COVID-19 has changed everything, including the way we operate and market our businesses. In this new reality, your website is now one of the most important channels to connect with current and potential customers, and it’s oftentimes your primary marketing tool. Keeping your website updated with relevant and accessible content is crucial to ensuring the prosperity of your business and maintaining your brand identity. However, “updating the website” could mean anything from making minor copy edits on the home page to migrating the entire site to a new content management platform, which could require a budget ranging from just five minutes of your time to several thousand dollars and months of work to complete.
So how do you know when your website needs to be updated and how significant an undertaking that project might be? Based on our experience in more than a decade of helping clients improve their websites to support business goals combined with our team’s deep knowledge of digital marketing and best practices for design and development, we’ve developed a list of six signs that indicate it’s time to devote some attention to improving your business’s website.
1. The quality needs improvement.
At any given time, there are billions of websites competing for our attention — and business — on the internet. What separates the good from the bad may be a matter of taste for most users, but search engines take a much more objective and methodical approach. Although you might not consider things like design and brand reputation to be factors in search engine optimization (SEO), search engine algorithms would disagree.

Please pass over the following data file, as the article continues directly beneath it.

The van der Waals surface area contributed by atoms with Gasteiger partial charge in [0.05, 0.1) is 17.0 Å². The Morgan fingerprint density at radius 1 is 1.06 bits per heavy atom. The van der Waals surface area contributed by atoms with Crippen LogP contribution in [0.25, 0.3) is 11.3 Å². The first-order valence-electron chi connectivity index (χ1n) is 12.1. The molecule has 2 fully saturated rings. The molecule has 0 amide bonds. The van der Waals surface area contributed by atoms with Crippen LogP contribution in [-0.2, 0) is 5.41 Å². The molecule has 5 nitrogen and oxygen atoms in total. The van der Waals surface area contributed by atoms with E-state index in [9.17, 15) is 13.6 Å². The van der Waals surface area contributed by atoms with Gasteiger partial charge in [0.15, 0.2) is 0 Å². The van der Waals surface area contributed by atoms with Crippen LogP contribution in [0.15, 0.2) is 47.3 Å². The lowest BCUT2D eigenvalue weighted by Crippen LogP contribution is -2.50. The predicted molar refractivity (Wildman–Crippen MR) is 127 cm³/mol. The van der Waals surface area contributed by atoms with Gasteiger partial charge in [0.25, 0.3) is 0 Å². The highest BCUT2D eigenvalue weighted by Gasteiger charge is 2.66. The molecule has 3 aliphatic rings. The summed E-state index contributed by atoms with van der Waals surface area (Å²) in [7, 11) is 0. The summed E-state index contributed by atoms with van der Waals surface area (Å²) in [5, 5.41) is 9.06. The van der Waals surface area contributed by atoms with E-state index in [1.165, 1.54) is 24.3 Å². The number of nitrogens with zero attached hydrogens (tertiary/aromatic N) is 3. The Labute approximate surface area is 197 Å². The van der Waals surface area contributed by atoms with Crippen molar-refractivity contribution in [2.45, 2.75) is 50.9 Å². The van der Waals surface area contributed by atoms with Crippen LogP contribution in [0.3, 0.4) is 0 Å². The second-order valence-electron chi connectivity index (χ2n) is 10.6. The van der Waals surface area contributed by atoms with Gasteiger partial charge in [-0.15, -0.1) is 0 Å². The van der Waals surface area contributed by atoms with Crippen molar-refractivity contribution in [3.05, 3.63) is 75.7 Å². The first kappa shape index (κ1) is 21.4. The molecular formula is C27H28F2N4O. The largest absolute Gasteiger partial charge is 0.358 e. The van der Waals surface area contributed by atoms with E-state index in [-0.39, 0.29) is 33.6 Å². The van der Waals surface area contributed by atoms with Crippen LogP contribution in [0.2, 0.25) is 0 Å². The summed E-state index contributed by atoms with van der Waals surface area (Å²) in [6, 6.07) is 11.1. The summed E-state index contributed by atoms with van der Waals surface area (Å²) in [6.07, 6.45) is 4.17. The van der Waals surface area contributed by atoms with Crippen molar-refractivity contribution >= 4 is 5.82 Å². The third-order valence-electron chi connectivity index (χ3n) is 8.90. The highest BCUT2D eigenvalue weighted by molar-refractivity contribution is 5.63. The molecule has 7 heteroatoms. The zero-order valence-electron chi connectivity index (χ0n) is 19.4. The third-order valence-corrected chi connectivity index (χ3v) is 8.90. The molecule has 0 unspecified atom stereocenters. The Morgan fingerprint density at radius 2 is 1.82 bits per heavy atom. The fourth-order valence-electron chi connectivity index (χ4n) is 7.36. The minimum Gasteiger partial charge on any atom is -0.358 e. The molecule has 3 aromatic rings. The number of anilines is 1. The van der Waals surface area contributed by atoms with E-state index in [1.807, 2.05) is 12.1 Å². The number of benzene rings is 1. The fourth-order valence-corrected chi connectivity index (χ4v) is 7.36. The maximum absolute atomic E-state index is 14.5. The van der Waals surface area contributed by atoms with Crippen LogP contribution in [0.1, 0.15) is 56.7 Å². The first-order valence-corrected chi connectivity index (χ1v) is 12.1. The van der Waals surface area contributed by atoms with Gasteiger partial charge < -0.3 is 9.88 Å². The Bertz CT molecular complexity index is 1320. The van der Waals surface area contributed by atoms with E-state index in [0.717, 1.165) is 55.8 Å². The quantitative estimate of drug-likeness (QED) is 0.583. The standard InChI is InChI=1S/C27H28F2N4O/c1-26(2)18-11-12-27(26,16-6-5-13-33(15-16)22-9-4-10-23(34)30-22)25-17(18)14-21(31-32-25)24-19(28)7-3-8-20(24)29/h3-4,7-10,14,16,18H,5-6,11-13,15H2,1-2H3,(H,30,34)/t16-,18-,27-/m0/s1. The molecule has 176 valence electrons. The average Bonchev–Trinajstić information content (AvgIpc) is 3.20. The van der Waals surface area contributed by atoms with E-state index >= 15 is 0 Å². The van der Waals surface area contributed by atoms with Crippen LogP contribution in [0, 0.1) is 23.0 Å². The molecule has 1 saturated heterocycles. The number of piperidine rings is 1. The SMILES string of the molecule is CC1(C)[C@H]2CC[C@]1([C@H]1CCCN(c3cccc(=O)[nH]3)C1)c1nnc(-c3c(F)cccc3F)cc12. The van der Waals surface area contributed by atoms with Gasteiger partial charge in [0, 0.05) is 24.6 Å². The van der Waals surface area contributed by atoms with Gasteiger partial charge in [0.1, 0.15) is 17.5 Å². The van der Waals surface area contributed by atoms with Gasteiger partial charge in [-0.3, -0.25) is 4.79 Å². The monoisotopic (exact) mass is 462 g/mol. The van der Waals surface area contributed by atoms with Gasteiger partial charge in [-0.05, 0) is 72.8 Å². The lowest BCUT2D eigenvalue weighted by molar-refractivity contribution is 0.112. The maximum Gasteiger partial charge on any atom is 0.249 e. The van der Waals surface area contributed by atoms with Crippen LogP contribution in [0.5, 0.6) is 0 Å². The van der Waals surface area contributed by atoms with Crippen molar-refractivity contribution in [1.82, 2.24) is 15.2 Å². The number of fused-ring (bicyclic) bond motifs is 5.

Google’s Search Quality Raters Guidelines documentation gives us a basic understanding of what factors matter to the algorithm in determining the quality of a website. Included are recommendations for developing quality content, enhancing functional usability, maintaining a good reputation as an expert or trustworthy source, addressing the site users’ needs and more. If you don’t remember the last time you considered these aspects (or if the answer is “never”), then it’s time to update your website.
2. It’s not mobile-friendly.
Mobile-friendly sites are designed for the smaller handheld display and touch-screen interface of mobile devices. Today, internet traffic from mobile devices accounts for about half of all web traffic worldwide. Considering that nearly everyone has a smartphone with them most of the time, if your site is not optimized for mobile, you could be missing a significant source of traffic to competitors with more responsive sites.
If you aren’t sure if your website is mobile-friendly, just enter your site URL into Google’s Mobile-Friendly Test to find out. This free tool will not only show you an instant pass-or-fail grade, the results also include an actionable list of recommendations to improve your site if it doesn’t meet mobile-friendliness standards, as well as related recommendations to improve overall site performance for users on any device.
The Denver Startup Week website is mobile-friendly, but could be improved with some additional load time optimization.
This is an example of a failing mobile-friendly test grade with recommendations on what to fix.
3. Your current site requires specific tech configurations to use.
If your site requires users to have specific software or technology to use it (like Flash), it could probably use updating.
The screenshots below detail how to find details in Google Analytics about the technology visitors are using to access your site including browser, operating system and device.
Please don’t make your visitors do this!
Go to Audience > Technology > Browser & OS to see which combinations visitors use most commonly to access your site. The default view will show browser only, so we added a secondary dimension here to show OS details.